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Beyond the Governor's glass of Flint water

Jack Lessenberry

I have to confess I rolled my eyes when I heard yesterday that Governor Rick Snyder went to a Flint resident’s home and drank their filtered tap water in front of two reporters.

Publicity pictures were taken, and the governor, who left with several gallons of the stuff, pledged to drink Flint water for the next 30 days.

Several nasty thoughts entered my head. One was to wonder if this was one of the houses that didn’t have lead pipes.

Those were the kind of homes the Michigan Department of Environmental Quality was testing last year, when it was pretending there were no problems.

I also had the same reaction as an elderly Flint resident with the enchanting name of Elizabeth Taylor. Symbolically drinking the water wasn’t enough, she told the Detroit Free Press:

“His whole family has to drink it. They have to cook with it and bathe with it.”

Well, they may not be doing that, but the governor said his wife Sue was on board with drinking Flint water too. The governor has been delinquent in visiting Flint during this crisis.

But what he did yesterday was exactly right.

One of his most ham-handed moments was signing a bill aiding the city in front of a whole group of white Republicans in, of all places, Grand Rapids.

But what he did yesterday was exactly right.

The city is now doing what should have been done all along – adding an anti-corrosive solution to the water, which is designed to help build up a protective coating on the pipes.

The more people use the water, the faster it is supposed to take effect. Not surprisingly, water usage hasn’t returned to anything like normal.

People don’t trust it, or the government.

So what the governor did was symbolically important. And the water he drank yesterday did in fact come from a home that had elevated lead levels. Ideally, for maximum effect, the governor would have drunk the water together with a prominent figure Flint citizens do trust, like Congressman Dan Kildee or better yet, Dr. Mona Hanna-Attisha.

But in any event, Snyder deserves credit for doing the right thing, even if it was overdue.

Something else yesterday gave me even more hope, however: Michigan State University’s annual state of the state survey, led by Professor Charles Ballard, an expert on the state’s economy.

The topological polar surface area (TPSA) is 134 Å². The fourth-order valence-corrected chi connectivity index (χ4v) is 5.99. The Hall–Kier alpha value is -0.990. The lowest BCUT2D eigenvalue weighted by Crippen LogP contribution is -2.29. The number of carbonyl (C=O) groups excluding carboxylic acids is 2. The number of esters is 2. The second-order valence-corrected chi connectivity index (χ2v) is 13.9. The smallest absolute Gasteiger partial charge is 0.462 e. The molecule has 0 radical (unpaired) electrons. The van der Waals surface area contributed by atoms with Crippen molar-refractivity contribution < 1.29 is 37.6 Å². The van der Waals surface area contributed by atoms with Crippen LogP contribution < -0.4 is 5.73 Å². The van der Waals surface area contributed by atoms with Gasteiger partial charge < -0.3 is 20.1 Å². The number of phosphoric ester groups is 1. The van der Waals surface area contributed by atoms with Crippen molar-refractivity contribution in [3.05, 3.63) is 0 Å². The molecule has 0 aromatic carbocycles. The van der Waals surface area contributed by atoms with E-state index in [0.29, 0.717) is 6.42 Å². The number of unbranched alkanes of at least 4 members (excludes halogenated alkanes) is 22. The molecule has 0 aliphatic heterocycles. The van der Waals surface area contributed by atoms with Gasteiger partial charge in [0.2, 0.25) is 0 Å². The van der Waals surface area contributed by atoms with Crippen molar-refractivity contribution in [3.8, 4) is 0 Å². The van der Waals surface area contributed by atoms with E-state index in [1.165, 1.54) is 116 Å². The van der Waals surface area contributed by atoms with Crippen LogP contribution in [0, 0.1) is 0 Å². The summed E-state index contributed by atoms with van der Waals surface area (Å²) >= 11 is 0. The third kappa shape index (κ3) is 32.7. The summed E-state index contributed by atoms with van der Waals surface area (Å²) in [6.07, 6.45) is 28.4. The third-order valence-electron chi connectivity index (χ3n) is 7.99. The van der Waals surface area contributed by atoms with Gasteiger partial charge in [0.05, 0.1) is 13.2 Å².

Not surprisingly, a substantial majority blamed Snyder and his administration for the Flint water crisis. But what was surprising and encouraging is that those surveyed cited the “infrastructure of cities” as the state’s most important problem.

Flint is the canary on the coal mine, and ignoring its real meaning would be to put us all in great peril.

Significantly more people picked that than the next biggest item, jobs and the economy.

For years, it’s been clear the state and nation’s crumbling infrastructure is our biggest ticking time bomb. Now, we’ve had the first explosion.

Before he was elected president, I had a chance to interview Barack Obama, who asked me my first priority would be. I said it would be to establish a National Infrastructure Corps to rebuild America’s foundations.

He chose to spend his political capital on health care instead. I don’t fault him for that, but even if it isn’t very sexy, infrastructure now has to be our first priority. Flint is the canary on the coal mine, and ignoring its real meaning would be to put us all in great peril.

Jack Lessenberry is Michigan Radio's political analyst. Views expressed in his essays are his own and do not necessarily reflect those of Michigan Radio, its management or the station licensee, The University of Michigan.

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